In one embodiment, base flow estimator module 118 measures exhalation flow and pressure in two 10-slot circular buffers beginning one second after the end of the restricted period. In this embodiment, to determine stability, the base flow estimator module 118 may monitor the exhalation flow every computation cycle. In some embodiments, the computational cycle is every 5 ms. Next, during this embodiment, the base flow estimator module 118 determines if the difference between the maximum exhalation pressure and the minimum exhalation pressure is less that 1.5 cm of H2O ((Max(Pe)−Min(Pe))<1.5 cm H20) and determines if the difference between maximum exhalation flow and minimum exhalation flow is less than 1.5 LPM ((Max(Qe)−Min(Qe))<1.5 LPM) during a certain interval. In this embodiment, the maximum and minimum values are calculated and compared based on the flow and pressure data saved in the 10-point buffer (pertaining to a 50 ms time period) after the initial exhalation restricted period has elapsed. Maximum and minimum values for the moving 10-point windows are tracked each computation cycle during exhalation. If the difference between the maximum exhalation pressure and the minimum exhalation pressure is less that 1.5 cm of H2O and the difference between maximum exhalation flow and minimum exhalation flow is less than 1.5 LPM, then the base flow estimator module 118 determines that the patient 150 is in the stable portion of exhalation (or when active exhalation has been completed) and calculates and updates an estimated base flow. If the difference between the maximum exhalation pressure and the minimum exhalation pressure is not less than 1.5 cm of H2O and/or the difference between maximum exhalation flow and minimum exhalation flow is not less than 1.5 LPM for either computation cycle, then the base flow estimator module 118 determines that the patient 150 is not in the stable portion of exhalation and does not calculate and update the estimated base flow.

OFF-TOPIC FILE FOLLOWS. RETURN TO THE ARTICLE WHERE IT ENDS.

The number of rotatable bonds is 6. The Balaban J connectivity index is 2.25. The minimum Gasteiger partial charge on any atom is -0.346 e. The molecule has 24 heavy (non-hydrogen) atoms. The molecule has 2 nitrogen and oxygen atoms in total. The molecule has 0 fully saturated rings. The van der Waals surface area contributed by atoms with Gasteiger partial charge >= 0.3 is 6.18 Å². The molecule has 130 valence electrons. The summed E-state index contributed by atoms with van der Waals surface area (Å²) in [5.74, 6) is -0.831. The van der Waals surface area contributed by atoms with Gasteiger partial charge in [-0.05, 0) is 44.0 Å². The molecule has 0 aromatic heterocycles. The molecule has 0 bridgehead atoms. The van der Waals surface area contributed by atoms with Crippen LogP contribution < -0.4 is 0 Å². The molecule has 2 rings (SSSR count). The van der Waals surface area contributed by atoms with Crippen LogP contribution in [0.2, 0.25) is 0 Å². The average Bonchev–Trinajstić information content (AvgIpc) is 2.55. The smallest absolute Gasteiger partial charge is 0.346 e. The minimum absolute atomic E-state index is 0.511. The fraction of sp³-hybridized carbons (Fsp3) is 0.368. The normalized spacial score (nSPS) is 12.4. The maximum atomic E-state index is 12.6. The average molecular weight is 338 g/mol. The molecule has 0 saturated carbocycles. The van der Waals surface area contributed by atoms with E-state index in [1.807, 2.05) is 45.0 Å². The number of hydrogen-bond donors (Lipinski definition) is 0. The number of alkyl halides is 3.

The minimum pressure and flow values of 1.5 are based on the characteristics of an exemplary ventilator. Other values and different pressure and flow levels may be used as appropriate based on the ventilator being currently utilized. Further, depending on the utilized ventilator, the flow and pressure stability thresholds may not necessarily have the same magnitude. The thresholds are selected to provide minimal respiratory activity by the patient.

During this embodiment, the base flow estimator module 118 estimates a base flow by taking the last or most recently measured circular buffer and averaging all of the exhalation flows. For example, if the base flow estimator module 118 utilized a 10-slot circular buffer, the last ten exhalation flow are summed and then divided by ten providing an averaged exhalation flow. The base flow estimator module 118 utilizes the determined averaged exhalation flow as the estimated base flow. The base flow estimator module 118 sends the estimated base flow to the trigger module 115 to update the estimated base flow for use by the trigger module 115.